I agree that a comma would be non-standard, but it does seem relevant (and maybe this is true in most situation like this) that there would be no ambiguity in speech. Maybe that's a good reminder that while one of the functions of punctuation is to capture in writing some of the additional features of speech (like the location and duration of pauses) that help convey syntactic structure and thus encode meaning, it does not cover 100% of that.

  11. Allan L. said,

    July 23, 2014 @ 11:44 am

    They could have left out the word "crash", except that doing so would have lent credence to the Russian claim that Flight 17 carried only cadavers.

  12. Aristotle Pagaltzis said,

    July 23, 2014 @ 12:34 pm

    They have issued a correction of sorts on Twitter, at least:

    “CLARIFIES: Dutch military plane carrying Malaysia Airlines bodies lands in Eindhoven.”

  13. Ralph Hickok said,

    July 23, 2014 @ 1:29 pm

    Instead of merely putting a comma after "crash," I would suggest also inserting a comma between "plane" and "carrying."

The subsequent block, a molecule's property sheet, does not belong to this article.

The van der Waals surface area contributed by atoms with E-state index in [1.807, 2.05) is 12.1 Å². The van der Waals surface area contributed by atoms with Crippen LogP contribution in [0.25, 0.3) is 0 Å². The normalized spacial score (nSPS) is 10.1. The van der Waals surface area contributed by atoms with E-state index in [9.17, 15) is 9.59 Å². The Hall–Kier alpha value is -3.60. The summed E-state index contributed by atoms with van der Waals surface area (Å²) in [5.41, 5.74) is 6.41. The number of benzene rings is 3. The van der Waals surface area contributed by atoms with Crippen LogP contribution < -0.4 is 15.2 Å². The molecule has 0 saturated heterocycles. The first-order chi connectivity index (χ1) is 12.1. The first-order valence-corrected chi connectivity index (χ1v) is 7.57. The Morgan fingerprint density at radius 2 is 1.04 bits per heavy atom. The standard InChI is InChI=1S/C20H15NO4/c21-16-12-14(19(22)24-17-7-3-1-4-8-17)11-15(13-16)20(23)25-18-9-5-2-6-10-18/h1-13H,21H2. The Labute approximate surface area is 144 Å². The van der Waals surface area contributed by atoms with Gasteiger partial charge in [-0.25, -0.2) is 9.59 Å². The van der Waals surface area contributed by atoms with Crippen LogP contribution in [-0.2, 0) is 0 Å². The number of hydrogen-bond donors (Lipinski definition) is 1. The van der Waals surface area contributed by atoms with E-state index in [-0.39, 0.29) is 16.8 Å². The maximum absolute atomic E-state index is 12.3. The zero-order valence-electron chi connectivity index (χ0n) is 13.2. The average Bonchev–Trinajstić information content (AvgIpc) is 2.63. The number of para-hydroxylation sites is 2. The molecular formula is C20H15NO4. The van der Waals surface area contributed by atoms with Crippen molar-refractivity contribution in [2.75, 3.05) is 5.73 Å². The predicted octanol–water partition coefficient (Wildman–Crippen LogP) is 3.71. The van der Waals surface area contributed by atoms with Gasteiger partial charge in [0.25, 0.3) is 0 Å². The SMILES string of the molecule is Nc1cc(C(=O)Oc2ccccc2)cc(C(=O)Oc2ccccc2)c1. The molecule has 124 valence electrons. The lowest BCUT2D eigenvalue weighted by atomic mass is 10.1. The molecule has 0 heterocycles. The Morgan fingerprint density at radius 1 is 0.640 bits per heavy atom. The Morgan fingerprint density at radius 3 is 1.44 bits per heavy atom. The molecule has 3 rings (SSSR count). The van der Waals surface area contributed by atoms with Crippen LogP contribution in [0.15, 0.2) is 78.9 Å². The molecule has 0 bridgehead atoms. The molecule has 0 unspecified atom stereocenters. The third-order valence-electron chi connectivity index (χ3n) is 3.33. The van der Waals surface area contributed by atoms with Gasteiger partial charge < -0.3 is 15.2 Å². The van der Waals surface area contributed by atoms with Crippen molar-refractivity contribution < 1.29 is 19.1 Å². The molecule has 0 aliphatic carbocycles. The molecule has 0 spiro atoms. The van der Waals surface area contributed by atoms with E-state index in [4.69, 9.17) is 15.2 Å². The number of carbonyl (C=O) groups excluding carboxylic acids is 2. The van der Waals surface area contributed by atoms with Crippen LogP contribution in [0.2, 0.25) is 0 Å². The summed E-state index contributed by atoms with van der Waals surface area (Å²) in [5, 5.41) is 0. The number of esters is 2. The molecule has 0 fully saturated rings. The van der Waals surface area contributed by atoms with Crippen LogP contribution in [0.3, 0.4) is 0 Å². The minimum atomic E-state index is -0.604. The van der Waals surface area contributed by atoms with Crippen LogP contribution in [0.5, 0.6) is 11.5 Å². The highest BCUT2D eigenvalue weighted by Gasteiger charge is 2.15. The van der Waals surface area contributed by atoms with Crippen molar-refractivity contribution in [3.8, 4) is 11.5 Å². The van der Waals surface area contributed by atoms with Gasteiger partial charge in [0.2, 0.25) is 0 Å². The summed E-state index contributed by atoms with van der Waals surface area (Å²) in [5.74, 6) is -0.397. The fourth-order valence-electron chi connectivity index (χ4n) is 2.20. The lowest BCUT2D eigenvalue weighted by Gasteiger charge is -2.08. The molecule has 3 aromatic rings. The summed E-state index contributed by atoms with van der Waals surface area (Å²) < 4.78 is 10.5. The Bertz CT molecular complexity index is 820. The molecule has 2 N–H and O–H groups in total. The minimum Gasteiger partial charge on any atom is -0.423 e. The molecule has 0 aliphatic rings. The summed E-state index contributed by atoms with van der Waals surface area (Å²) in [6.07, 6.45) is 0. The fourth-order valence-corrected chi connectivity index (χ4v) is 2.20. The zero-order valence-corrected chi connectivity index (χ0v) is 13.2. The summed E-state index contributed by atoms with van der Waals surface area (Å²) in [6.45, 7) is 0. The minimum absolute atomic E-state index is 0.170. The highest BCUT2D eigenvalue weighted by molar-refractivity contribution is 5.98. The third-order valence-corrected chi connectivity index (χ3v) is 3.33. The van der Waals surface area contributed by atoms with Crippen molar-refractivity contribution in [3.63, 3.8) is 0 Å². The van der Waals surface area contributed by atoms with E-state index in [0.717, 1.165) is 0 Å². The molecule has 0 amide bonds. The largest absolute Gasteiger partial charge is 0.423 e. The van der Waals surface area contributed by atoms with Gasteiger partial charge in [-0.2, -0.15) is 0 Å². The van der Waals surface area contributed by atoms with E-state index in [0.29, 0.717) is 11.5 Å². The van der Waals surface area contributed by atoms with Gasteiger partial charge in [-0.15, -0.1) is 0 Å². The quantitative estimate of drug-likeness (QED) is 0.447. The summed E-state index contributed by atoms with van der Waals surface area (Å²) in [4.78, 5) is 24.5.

14. Dan H said,

    July 23, 2014 @ 2:10 pm

    Ironically, the ambiguity here seems to stem from the relatively standard construction of the sentence.

    If the headline had been in full-on tabloidese, something like "Malaysia crash flight body plane lands in Eindhoven" it would have been comparatively unambiguous.

  15. Jacob said,

    July 23, 2014 @ 2:36 pm

    “CLARIFIES: Dutch military plane carrying Malaysia Airlines bodies lands in Eindhoven.”

    So…while transporting Malaysia Airlines, a Dutch military plane added bodywork to nations in Eindhoven?

  16. Terry Collmann said,

    July 23, 2014 @ 4:54 pm

    I'd call it a garden path rather than a crash blossom.

    [(myl) But in the end, isn't a crash blossom just a garden path that doesn't force the reader to backtrack, but instead leads to a flower bed or some other interesting place?]

  17. Breffni said,

    July 24, 2014 @ 5:02 am

    Ralph Hickock: in that version ("Dutch military plane, carrying bodies from Malaysia Airlines Flight 17 crash, lands in Eindhoven"), the news is that a Dutch military plane landed in Eindhoven, with the part about the bodies no more than a parenthetic observation.

  18. NSBK said,

    July 24, 2014 @ 7:19 am